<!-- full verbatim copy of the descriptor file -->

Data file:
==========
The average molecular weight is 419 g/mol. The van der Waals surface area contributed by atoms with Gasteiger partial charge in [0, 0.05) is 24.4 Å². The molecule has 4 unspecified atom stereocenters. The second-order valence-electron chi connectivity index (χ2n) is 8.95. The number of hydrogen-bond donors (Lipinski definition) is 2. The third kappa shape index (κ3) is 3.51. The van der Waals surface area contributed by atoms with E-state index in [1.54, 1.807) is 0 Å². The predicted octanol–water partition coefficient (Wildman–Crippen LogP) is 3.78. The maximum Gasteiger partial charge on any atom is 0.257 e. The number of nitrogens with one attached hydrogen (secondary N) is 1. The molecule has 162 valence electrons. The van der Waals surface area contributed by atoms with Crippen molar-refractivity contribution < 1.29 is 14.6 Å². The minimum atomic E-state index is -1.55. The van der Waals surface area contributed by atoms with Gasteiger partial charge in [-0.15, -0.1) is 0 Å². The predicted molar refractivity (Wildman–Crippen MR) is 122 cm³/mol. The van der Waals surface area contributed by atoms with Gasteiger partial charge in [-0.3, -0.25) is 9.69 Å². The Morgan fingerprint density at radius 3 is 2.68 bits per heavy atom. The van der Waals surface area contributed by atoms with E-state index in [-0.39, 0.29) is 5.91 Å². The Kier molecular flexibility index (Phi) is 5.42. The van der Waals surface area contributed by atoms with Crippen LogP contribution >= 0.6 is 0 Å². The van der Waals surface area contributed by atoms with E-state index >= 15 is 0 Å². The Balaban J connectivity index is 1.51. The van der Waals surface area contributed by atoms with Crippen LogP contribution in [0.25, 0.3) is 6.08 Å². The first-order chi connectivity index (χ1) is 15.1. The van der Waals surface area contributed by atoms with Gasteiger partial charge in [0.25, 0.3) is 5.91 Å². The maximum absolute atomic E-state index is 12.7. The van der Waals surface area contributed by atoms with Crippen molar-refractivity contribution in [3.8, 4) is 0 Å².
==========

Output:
The average molecular weight is 419 g/mol. The van der Waals surface area contributed by atoms with Gasteiger partial charge in [0, 0.05) is 24.4 Å². The molecule has 4 unspecified atom stereocenters. The second-order valence-electron chi connectivity index (χ2n) is 8.95. The number of hydrogen-bond donors (Lipinski definition) is 2. The third kappa shape index (κ3) is 3.51. The van der Waals surface area contributed by atoms with E-state index in [1.54, 1.807) is 0 Å². The predicted octanol–water partition coefficient (Wildman–Crippen LogP) is 3.78. The maximum Gasteiger partial charge on any atom is 0.257 e. The number of nitrogens with one attached hydrogen (secondary N) is 1. The molecule has 162 valence electrons. The van der Waals surface area contributed by atoms with Crippen molar-refractivity contribution < 1.29 is 14.6 Å². The minimum atomic E-state index is -1.55. The van der Waals surface area contributed by atoms with Gasteiger partial charge in [-0.15, -0.1) is 0 Å². The predicted molar refractivity (Wildman–Crippen MR) is 122 cm³/mol. The van der Waals surface area contributed by atoms with Gasteiger partial charge in [-0.3, -0.25) is 9.69 Å². The Morgan fingerprint density at radius 3 is 2.68 bits per heavy atom. The van der Waals surface area contributed by atoms with E-state index in [-0.39, 0.29) is 5.91 Å². The Kier molecular flexibility index (Phi) is 5.42. The van der Waals surface area contributed by atoms with Crippen LogP contribution >= 0.6 is 0 Å². The van der Waals surface area contributed by atoms with E-state index >= 15 is 0 Å². The Balaban J connectivity index is 1.51. The van der Waals surface area contributed by atoms with Crippen LogP contribution in [0.25, 0.3) is 6.08 Å². The first-order chi connectivity index (χ1) is 15.1. The van der Waals surface area contributed by atoms with Gasteiger partial charge in [0.25, 0.3) is 5.91 Å². The maximum absolute atomic E-state index is 12.7. The van der Waals surface area contributed by atoms with Crippen molar-refractivity contribution in [3.8, 4) is 0 Å².